Value Traps 2? A broken clock

This will never work (Vol 1, No 25)
Photo by Andrew Seaman on Unsplash

We’ve been talking about potential value traps for a few days now.

Truth be told, I’m struggling with this one. When you see this post, I’ve already re-written this three times. Not sure if it is a good sign when I keep going back and forth on an idea.

Let’s get on with it. The company in question is Shun Tak. Shun Tak is a property-transportation-gaming conglomerate in Hong Kong. It runs the ferry service between Hong Kong and Macau and also owns an indirect 6% stake in SJM, one of the casino operators in Macau.

So why this one is so hard.

There’s no “Wow” factor…

For anyone that has lived in an apartment managed by Shun Tak or taken their ferries, you know that their service is only so-so. There’s no “Wow” factor. It’s okay but you won’t confuse it with a Four Seasons or Ritz Carlton. Shun Tak is more like Warren Buffett’s cigar butt idea where you hope the valuation is so cheap that there is just one or two last puffs left.

So, why do we want to look at this?

…and it’s always been cheap…

First and foremost, Shun Tak is among the cheapest company in the mid-cap space. On a price-to-book basis, even counting its recent rally, it is only trading at 0.40x PB. Further, since its 6% stake in SJM is not marked-to-market, its book value is actually understated. If one were to strip out the MV of Shun Tak’s 6% stake in SJM from both its MV and BV, the remaining property-hotel-transport stub only trades around 0.25x PB.

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This might look very attractive BUT (there is always a but) the problem is that it has always looked cheap. Going back six years, the only time that Shun Tak’s non-gaming stub had traded in excess of 0.3x was at the end of 2012.

Taking a different look at this parent-child relationship, we can see that Shun Tak’s stake in SJM had accounted for around 26% of its own market cap since 2015. The current ratio of 34% is actually slightly elevated and reflects recent hopes that SJM’s operations is finally turning the corner.

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But if you look at the blue bars above, we can see that the market value attributed to Shun Tak’s property-transport stake has increased in recent years.

Is this valid?

Transport and hotels are very steady…

The ferry and hotel businesses are very steady. In fact, over the past six years, these two businesses have consistently contributed around HK$3.3bn of revenues.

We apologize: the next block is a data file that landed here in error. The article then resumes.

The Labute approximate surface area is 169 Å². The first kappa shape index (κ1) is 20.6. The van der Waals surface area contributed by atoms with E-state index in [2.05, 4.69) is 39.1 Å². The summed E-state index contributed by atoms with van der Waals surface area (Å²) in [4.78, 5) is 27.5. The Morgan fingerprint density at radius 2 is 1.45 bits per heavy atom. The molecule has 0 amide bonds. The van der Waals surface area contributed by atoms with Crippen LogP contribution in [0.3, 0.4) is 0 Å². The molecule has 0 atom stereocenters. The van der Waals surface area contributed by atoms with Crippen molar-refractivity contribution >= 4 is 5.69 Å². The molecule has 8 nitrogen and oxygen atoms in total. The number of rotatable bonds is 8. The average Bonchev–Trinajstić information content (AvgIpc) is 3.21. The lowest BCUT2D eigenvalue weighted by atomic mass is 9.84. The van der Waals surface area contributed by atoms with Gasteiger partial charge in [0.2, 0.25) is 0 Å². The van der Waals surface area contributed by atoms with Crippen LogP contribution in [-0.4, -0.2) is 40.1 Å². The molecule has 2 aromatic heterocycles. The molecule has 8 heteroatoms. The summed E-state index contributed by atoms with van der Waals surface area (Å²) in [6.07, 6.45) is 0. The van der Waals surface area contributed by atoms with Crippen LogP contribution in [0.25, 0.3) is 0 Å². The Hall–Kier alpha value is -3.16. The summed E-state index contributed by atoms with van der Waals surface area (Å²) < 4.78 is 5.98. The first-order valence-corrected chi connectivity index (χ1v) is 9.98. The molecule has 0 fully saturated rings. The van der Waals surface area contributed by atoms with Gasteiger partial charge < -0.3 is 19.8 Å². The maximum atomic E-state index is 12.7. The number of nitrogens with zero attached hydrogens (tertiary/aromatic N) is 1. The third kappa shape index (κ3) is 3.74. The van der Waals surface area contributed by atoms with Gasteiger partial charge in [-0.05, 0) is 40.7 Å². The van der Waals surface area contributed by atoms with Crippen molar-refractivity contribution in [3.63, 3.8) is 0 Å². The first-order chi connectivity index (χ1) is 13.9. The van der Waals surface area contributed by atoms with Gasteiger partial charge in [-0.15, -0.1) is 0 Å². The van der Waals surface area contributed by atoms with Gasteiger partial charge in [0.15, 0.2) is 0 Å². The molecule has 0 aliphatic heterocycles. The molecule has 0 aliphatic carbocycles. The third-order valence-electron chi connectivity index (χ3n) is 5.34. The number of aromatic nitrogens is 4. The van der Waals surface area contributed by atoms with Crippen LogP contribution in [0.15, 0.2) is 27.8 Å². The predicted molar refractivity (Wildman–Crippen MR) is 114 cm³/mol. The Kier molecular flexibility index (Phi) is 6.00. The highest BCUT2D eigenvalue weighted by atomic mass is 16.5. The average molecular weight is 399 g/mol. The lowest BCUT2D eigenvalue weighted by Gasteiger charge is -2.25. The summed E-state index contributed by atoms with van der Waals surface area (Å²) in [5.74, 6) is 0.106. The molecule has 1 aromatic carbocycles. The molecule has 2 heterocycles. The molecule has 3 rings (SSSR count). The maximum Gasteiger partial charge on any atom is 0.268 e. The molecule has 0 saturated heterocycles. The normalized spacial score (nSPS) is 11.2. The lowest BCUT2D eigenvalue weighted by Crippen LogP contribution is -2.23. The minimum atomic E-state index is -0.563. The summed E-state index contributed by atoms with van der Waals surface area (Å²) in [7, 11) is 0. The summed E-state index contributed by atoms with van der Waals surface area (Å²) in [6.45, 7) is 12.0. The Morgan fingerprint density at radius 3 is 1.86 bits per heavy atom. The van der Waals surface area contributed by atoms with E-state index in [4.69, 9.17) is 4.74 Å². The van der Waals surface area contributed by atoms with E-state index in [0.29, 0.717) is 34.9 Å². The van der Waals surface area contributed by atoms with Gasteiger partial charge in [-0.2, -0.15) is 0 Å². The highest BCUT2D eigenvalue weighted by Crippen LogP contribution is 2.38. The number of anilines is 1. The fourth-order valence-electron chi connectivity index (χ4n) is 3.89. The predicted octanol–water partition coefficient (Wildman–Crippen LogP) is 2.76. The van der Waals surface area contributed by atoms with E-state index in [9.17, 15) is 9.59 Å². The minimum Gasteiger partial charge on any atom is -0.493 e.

chart (97)

Operating profit-wise, they are both pretty low margin and the hotel side even made a loss in 2016. That said, they still churn out around HK$300-350mn a year in segmental profits. If one were to include some HK$405mn in gross rental income, Shun Tak’s recurrent income provides decent cover for its dividend (2017 at HK$365mn).

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Considering that Shun Tak’s balance sheet is fairly lowly geared (end 2017 at only 8%), it is all the more surprising that Shun Tak has had such an inconsistent dividend stream.

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Inconsistent dividend stream

In the last six years, Shun Tak has suspended its dividends two times (2013 and 2016). It has cut dividends three times (2013, 2015 and 2016) and also declared a special dividend once.


Had Shun Tak’s dividend been more stable, one would at least be able to argue that investors are paid a 3.2% dividend to be patient. With Shun Tak’s dividend history, this is far from certain.

The elephant in the room – Property

But what we really haven’t begun to talk about is the elephant in the room – Property. By segmental assets, property is the biggest category by far at HK$33bn. The next two largest asset contributors are transport at HK$4.8bn and hospitality at HK$3.8bn.

Yes, I know that transport and hospitality are both depreciating assets whereas property is revalued annually hence it may not be an apples-for-apples comparison. Be that as it may, what is also clear is that over the past six years, property has also been the main source of new investments.

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And this is where things get hard again.

If one were to look at Shun Tak’s main property exposure, we note several new property projects are in gateway cities like Singapore, Shanghai (Qiantan) and Beijing. Even in non-Tier One cities, the projects are in Macau and Henquin Zhuhai which plays well on the Greater Bay theme.